SVB collapse causes headaches for US Fed before rate decision
The dramatic implosion of Silicon Valley Bank (SVB) last week could bring the Federal Reserve's current cycle of interest rate hikes to an end far sooner than expected.
Traders and analysts who had predicted that the Fed would increase the pace of hikes to tackle inflation have now dialed back their expectations, with some saying the US central bank will hold its benchmark rate next week due to the troubles in the banking sector.
The collapse of SVB and New York-based Signature Bank marked the biggest banking failures since the 2008 global financial crisis.
The Californian SVB bank's decision to invest its high-tech customers' deposits in long-dated bonds left it over-exposed to interest-rate risk when the Federal Reserve began hiking its benchmark last year.
When the era of historically low interest-rates came to an end, high-tech funding dried up, and SVB's customers began withdrawing their money to pay their bills. This left the bank with no option but to realize its losses on those bonds, sparking a bank run among concerned depositors.
With the Fed widely expected to continue raising rates next week despite a slow-down in annual inflation last month to 6.0 percent, as measured by the Consumer Price Index, there is an ongoing concern that what happened to SVB and Signature Bank could happen to others.
- Reducing contagion -
SVB's collapse has left the Federal Open Market Committee (FOMC) in an unenviable position as it looks to tackle above-target inflation and hot economic data without adding to the ongoing rout of some banking stocks.
Analysts at Goldman Sachs and Wells Fargo now predict the Fed will end its hiking cycle on March 22, while economists at JP Morgan and Oxford Economics see the FOMC voting for a smaller quarter-percentage-point hike.
America's top finance officials unveiled a series of measures over the weekend aimed at restoring confidence in the banking sector and settling turbulent markets.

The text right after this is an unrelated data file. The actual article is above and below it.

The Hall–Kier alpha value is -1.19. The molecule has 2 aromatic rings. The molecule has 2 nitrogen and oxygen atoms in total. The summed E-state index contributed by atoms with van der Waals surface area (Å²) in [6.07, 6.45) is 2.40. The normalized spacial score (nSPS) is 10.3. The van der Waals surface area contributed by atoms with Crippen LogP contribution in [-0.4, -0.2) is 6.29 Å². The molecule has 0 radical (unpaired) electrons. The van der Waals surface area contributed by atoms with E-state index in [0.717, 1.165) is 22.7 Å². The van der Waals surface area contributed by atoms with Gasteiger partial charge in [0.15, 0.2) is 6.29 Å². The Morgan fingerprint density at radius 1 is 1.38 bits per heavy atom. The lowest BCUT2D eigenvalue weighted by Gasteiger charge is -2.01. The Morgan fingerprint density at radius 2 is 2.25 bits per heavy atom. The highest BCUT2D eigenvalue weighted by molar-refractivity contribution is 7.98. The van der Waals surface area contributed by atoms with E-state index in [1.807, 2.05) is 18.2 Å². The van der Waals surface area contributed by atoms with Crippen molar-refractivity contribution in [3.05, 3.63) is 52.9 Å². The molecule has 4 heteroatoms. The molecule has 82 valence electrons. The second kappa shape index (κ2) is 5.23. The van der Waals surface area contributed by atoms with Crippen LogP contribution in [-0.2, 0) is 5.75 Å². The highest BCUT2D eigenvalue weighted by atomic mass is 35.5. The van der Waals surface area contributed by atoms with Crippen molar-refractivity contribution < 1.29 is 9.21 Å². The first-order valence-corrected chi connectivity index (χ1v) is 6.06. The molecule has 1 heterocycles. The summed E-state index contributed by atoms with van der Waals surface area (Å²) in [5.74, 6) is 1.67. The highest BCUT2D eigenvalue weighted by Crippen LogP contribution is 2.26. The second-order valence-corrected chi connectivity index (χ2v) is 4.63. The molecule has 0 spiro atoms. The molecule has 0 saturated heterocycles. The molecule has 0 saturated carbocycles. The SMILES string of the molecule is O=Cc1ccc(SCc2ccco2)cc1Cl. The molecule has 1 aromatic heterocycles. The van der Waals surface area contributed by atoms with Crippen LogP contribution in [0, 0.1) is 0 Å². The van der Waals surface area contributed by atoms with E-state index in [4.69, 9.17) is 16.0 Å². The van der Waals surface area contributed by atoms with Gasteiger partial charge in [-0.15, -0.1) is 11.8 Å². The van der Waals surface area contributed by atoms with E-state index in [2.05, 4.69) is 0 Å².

The Treasury, Fed, and Federal Deposit Insurance Corporation set out plans to ensure SVB's customers would be able to access all their deposits in the bank.
Signature Bank would also be "made whole", they said in a joint statement on Sunday.
The Federal Reserve also introduced a new lending tool for banks to try and prevent a repeat of SVB's swift demise.
But while the US has moved to protect customers' deposits, it won't be bailing out the bank's investors, President Joe Biden told reporters on Monday.
"They knowingly took a risk and when the risks didn't pay off, investors lose their money. That's how capitalism works," he said.
- 'Uncertain' situation -
Sunday's announcement was well received by the financial markets, with the Nasdaq closing up 0.45 percent on Monday.
But investors continued to shun banking stocks, and analysts remain concerned about the broader fallout from SVB's collapse.
"The rapid tightening in financial conditions alongside the uncertainty of the situation makes us lean toward the FOMC taking a pause from its hiking campaign at its upcoming meeting on March 22," Wells Fargo economists wrote in a recent note to investors.
Those leaning towards a 25-basis-point hike next week, such as JP Morgan's Michael Feroli, said the Fed should be able to tackle both the uncertainty in the financial markets and above-target inflation.
"If they indeed have used the right tool to address financial contagion risks (time will tell), then they can also use the right tool to continue to address inflation risks -- higher interest rates," he wrote to clients on Sunday.
- A 'close call' -
As recently as Thursday, futures traders were predicting a return to a 50-basis-point rise, according to CME Group's FedWatch Tool.
The expectations of a larger hike solidified after Fed Chair Jerome Powell warned last Wednesday that the US central bank was prepared to increase the pace of interest rate hikes in the face of "widespread" inflationary pressure.
But SVB's failure in the days that followed changed the calculus among traders.
The probability of a larger hike fell to zero on Monday, with most interest-rate futures traders now predicting a smaller hike, and a minority expecting no hike at all, calculated CME Group.
Growing concerns about the stability of the US financial markets means a 25-basis-point hike is now "slightly" more likely next week, Oxford Economics Lead Analyst John Canavan wrote in a note.
"We have for now maintained our expectation for a 25bp hike at the March meeting but see this as a close call," Deutsche Bank economists told clients